Middle Eastern fund managers plan to increase investments in Egypt in the current quarter, according to a Reuters poll, and say Saudi Arabia and the United Arab Emirates are most vulnerable to tumbling oil prices and the coronavirus pandemic.
The region, which is mostly under lockdown as it deals with the outbreak, is home to many oil producers, who have seen the price of their main resource tumble as they spend to help support their economies.
‘Overall we expect the combination of COVID-19 and low oil prices to weight on regional GDP growth, stress some of the weak of the weak corporate balance sheets and filter into earnings downgrades over the next few quarters’, said Mohamed Eljamal of Waha Capital.
Dubai, whose stock index.DFMGI has fallen 27% this year, has been the worst-hit Gulf market, as a coronavirus-related shutdown chocked its tourism and aviation industry.
The main index in oil producer Abu Dhabi.ADI is down nearly 17% this year as well.
The majority of the managers said that the UAE, and particularly Dubai, would be the market worse hit by the coronavirus crisis.
However, the managers point to a rebound in share prices this month as evidence that some stocks are now seen as undervalued, and that investments pulled out of harder-hit sectors are finding new homes.
Four of the seven managers polled said they would still increase their allocations in the UAE this quarter. Dubai is up about 14% since March 31, and Abu Dhabi is up 13%.
Managers said they had pulled out of stocks in the tourism, trade and service sectors.
‘We have instead purchased some fundamentally strong names with strong balance sheets across markets which we think were unfairly punished due to a combination of corona and oil slump’, said Richard Lee, Senior Portfolio Manager, Emirates NBD Asset Management.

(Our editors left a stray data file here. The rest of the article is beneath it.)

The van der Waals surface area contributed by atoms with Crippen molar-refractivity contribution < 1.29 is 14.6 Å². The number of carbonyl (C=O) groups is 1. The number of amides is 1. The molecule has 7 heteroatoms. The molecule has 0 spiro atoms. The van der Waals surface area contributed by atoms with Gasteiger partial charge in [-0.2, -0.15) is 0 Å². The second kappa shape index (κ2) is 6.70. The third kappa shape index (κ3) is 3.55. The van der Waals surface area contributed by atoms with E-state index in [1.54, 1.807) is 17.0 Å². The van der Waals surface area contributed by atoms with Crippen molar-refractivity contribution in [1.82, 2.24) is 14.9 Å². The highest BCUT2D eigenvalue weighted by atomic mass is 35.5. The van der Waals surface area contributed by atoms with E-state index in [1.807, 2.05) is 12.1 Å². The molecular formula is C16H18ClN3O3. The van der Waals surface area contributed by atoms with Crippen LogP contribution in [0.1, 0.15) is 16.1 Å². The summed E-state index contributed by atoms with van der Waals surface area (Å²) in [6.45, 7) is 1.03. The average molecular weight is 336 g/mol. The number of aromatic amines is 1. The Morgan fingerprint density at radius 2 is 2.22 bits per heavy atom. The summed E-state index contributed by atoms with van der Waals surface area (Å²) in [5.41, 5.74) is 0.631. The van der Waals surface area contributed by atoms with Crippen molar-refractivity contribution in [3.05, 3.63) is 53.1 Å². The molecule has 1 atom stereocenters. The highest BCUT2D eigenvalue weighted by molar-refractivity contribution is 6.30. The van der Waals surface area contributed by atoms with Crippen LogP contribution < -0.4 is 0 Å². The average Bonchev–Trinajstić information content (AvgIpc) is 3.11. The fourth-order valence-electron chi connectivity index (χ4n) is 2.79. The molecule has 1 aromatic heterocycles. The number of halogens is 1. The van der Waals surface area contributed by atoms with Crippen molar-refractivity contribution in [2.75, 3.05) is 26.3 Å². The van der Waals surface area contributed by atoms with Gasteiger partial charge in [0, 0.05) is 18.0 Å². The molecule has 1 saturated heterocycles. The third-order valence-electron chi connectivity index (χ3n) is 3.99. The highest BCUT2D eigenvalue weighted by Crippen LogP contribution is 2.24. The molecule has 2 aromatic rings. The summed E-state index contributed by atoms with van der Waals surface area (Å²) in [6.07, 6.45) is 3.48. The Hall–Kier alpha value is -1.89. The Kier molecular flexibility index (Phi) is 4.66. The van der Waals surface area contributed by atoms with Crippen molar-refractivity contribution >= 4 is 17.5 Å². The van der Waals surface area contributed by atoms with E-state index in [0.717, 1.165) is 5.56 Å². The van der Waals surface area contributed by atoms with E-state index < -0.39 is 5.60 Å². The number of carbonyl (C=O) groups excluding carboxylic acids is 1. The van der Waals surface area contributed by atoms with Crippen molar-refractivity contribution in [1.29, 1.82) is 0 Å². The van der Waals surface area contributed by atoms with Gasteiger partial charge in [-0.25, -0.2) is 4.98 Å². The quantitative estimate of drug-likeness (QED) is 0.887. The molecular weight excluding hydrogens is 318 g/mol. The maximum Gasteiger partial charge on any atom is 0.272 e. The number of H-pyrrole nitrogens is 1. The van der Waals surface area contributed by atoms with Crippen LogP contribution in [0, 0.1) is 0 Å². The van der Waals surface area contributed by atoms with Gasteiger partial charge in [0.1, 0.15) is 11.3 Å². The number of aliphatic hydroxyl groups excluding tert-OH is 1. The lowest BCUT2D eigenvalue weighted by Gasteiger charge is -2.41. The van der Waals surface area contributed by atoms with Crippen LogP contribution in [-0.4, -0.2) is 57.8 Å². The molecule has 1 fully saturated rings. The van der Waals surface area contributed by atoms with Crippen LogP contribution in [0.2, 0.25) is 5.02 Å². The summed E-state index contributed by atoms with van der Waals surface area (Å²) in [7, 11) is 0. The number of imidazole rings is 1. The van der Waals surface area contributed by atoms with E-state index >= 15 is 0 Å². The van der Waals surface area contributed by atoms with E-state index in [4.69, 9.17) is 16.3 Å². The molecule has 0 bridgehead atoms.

Eljamal said: ‘We have…significantly raised cash and (are) currently ready to hunt for bargains over the next few months’.
Most managers said that Saudi Arabia would be the market most affected by the oil price slump.
Data this week showed Saudi Central Bank foreign reserves had fallen in March at their fastest rate in at least 20 years and to their lowest since 2011, while the kingdom slipped into a $9 billion budget deficit in the first quarter.
Four of the seven polled said they would keep their levels of allocation steady for the upcoming quarter, although at least one had reduced level in the last quarter.
The Saudi stock index.TASI is down 15% year-to-date, but up around 9% this quarter.
Despite reducing exposure to vulnerable stocks in the petrochemical sector, ‘it also gave us an opportunity to invest in interesting names that were earlier trading at lofty valuations but are trading at more reasonable valuations now’, said.
The majority of fund managers polled said they would increase their allocations in Egypt, despite that market’s exposure to coronavirus due to its dependence on tourism and remittances from the Gulf.
Despite losing almost a quarter off its value this year, Egypt’s main .EGX30 index is up 10% this quarter.
One manager polled said that, although Egypt was exposed, it is one of the few countries that could potentially registered positive growth this year, because of foreign reserves and credit lines with international financial institutions.
Earlier this week, Egypt said it has asked the IMF for financial support to help it deal with the coronavirus crisis.